A couple's recent discovery of $10 million worth of buried coins will be considered income and thereby, taxable. Rob Wood, tax attorney in San Francisco, California with Wood, LLP says that these types of "treasure troves," are no exception as virtually everything is income. Fair market value is now being debated in terms of these coins and to his knowledge, no tax has been levied yet, meaning the government hasn't shown up demanding tax on this, as they wouldn't until the couple has filed their tax return reflecting this income. That's where the "rubber meets the road," Wood says.
Recently, some Nazi art was found in Germany and if the original owner was to get that back, it wouldn't be income to them because it's returned property, Wood says, and in either of these strange circumstances, tax advice should be sought out. People do quite innocently not think about this.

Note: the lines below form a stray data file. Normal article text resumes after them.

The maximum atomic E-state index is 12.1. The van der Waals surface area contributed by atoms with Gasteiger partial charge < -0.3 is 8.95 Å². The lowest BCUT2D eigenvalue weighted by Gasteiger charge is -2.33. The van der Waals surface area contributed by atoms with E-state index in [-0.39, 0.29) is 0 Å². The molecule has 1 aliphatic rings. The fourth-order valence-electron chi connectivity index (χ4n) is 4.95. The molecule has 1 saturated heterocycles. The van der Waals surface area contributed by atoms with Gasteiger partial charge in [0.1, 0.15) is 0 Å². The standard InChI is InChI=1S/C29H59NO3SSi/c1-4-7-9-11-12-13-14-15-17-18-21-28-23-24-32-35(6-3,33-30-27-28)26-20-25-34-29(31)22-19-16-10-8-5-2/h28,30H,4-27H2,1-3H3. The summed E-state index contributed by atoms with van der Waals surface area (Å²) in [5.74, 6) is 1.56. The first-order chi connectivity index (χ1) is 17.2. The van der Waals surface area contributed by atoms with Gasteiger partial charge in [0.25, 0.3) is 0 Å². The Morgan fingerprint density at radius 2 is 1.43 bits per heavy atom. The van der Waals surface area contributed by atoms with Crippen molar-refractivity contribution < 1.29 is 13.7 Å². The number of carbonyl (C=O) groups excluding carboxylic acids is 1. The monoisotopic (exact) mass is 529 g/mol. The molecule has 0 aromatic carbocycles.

There are circumstances where it can't be ignored, such as winning the lottery and there are even debates over collector baseballs that are caught at baseball games. Wood says that even the IRS has waffled about what to do on this.
For more information on the article written in Forbes magazine about this, click here. Robert Wood is a tax attorney with Wood, LLP in San Francisco, California and spoke with The Tax Law Channel, an affiliate of The Legal Broadcast Network. The Legal Broadcast Network is a featured network of the Sequence Media Group.